It's funny, but the stuff that comes back to bite you on the @ss is the simple stuff. Forgetting to document that you put the rails up on the bed after you transfered the patient. Forgetting to note that you secured the safety straps on the stretcher. Little stuff, like the name of the nurse you transfered care to. Poor spelling. Poor grammar. That stuff really comes back to get you and can make you look like an IDIOT. If all of your PCRs have the same standard format and you make note of the same CYA stuff, your narrative becomes much more defendable when you get called into a deposition or have to appear in court. "Yes sir, I always secure all of the staps on the backboard and make note of it on each PCR that I write..."

    You've got to remember that each PCR is a threefold document. It not only must to paint a pre hospital picture of the patient and surroundings, it also has to prove that your provided competent, correct care and it's got to be accurate and correct for billing.

    And even though your class document isn't a real "legal document", you should treat it as one. Get in the habit of writing a FULL and complete narrative. Trust me. Go to court once and all of your PCRs will immediately become more legible and MUCH more complete. You'll never look at a report the same way again :)
    Last edited by a moderator: Apr 20, 2010
  18. tazman7

    tazman7 New Member

    EMS Training:
    There are so many options on the Lifequest program that I dont even know why we have to write a narrative.. most of my naratives for codes are something like:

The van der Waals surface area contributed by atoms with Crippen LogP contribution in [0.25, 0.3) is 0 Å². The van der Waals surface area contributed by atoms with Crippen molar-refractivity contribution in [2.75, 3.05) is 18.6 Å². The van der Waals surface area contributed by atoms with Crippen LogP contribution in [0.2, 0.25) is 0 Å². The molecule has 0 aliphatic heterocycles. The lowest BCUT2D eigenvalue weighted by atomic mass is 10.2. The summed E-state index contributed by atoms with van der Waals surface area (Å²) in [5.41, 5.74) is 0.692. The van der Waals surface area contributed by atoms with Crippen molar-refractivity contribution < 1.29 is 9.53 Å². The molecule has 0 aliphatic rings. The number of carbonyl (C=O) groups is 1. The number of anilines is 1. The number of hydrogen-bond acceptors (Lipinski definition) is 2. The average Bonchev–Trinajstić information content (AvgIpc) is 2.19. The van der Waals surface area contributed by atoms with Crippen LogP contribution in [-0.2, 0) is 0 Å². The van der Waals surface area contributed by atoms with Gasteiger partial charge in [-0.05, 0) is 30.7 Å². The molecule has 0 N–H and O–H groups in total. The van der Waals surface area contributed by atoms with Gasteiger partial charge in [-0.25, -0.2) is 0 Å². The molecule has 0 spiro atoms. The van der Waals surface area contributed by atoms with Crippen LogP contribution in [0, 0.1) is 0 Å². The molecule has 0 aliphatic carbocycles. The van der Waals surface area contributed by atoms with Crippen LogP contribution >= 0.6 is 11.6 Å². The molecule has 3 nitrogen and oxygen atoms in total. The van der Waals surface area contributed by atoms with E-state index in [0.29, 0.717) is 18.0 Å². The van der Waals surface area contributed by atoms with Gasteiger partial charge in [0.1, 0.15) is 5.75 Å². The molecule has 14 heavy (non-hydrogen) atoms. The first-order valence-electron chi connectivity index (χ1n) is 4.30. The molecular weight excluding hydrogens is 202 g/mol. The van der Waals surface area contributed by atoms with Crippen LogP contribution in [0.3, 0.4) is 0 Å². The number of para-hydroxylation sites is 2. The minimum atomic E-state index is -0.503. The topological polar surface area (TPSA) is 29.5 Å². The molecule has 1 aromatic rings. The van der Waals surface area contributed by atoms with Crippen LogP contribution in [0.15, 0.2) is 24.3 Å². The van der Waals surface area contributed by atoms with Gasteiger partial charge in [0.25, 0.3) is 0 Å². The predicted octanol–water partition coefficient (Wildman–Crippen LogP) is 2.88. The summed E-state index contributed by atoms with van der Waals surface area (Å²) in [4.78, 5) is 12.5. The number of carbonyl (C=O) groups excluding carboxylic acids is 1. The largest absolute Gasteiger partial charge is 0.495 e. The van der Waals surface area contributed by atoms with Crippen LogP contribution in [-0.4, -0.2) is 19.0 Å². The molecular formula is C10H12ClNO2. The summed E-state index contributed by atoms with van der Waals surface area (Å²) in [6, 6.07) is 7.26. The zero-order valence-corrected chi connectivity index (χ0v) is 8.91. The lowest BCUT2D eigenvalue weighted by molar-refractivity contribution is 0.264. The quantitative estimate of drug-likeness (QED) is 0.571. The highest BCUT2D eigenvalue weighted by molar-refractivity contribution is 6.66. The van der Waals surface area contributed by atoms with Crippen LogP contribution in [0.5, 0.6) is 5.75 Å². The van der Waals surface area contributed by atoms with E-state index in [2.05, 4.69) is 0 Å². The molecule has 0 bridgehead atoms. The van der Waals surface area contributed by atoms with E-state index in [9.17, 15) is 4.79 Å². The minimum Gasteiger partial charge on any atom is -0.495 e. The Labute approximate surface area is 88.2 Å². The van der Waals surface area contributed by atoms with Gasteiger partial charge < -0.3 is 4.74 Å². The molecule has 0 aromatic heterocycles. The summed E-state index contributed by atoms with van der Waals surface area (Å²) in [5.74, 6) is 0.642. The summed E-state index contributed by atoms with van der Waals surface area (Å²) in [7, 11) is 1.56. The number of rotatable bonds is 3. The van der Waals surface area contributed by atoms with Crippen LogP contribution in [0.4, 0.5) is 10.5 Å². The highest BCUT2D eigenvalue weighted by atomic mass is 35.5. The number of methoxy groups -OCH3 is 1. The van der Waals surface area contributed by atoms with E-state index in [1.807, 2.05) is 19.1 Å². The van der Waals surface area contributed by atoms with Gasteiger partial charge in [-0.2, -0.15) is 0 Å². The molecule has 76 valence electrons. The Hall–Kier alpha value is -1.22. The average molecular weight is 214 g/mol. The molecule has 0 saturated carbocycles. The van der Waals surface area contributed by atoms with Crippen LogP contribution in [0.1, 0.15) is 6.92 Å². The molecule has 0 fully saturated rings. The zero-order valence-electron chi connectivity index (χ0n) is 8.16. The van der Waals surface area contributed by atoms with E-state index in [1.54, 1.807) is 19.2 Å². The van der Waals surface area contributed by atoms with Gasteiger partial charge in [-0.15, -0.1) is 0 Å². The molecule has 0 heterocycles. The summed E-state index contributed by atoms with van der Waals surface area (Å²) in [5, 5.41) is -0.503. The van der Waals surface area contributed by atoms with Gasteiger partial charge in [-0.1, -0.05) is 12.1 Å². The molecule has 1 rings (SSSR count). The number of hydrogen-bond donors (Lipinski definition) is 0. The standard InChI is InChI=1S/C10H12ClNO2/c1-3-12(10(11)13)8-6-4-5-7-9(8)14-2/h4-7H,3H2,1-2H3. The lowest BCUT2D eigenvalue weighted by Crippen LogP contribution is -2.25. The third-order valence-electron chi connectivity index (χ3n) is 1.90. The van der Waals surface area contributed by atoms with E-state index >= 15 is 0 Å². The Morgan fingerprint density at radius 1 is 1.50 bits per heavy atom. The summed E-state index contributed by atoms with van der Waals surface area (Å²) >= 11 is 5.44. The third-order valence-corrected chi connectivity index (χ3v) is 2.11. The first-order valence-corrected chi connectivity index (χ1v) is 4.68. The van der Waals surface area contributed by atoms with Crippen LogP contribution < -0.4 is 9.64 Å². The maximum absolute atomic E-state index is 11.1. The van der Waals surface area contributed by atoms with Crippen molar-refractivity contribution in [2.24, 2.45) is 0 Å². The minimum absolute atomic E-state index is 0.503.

D86 called code three for cardiac arrest. UOA pt found laying supine on floor, still warm but pale and cyanosis. Family witnessed arrest. Pt has no medical history, nkda, no meds.

    cpr initiated
    pt was bagged at 8 per min
    cardiac monitor applied- showed asystole
    iv was initiated in left ac with 18ga running ns tko
    pt intubated with 7.5 tube- confirmed by breath sounds- chest rise- visualization of cords- mark is at 22 on teeth- tube secured with tape
    1mg epi given
    1mg atropine
    pt transferred to cot and into ambulance-cpr still in progress.
    1mg epi

    and so on....

    Now if there is a call that needs documentation then obviously I will write more. But our program basically asks everything that you would write in your report anyways such as meds given- time meds were given- medical history- allergieds- meds- I feel that if I have to take the time to click every one of the 1000 options the program makes you do then the doctor or lawyer can take the time to read through the report to find the information, because its there.
    Last edited by a moderator: May 20, 2010
  19. The system I currently work in uses the

    ACHARTE format:

    Chief complaint
    R - Treatment

    My first full arrest narrative was pretty straight forward using the ePCR and ACHARTE. The Zoll code markers helped a lot with times
  20. fixed

Share This Page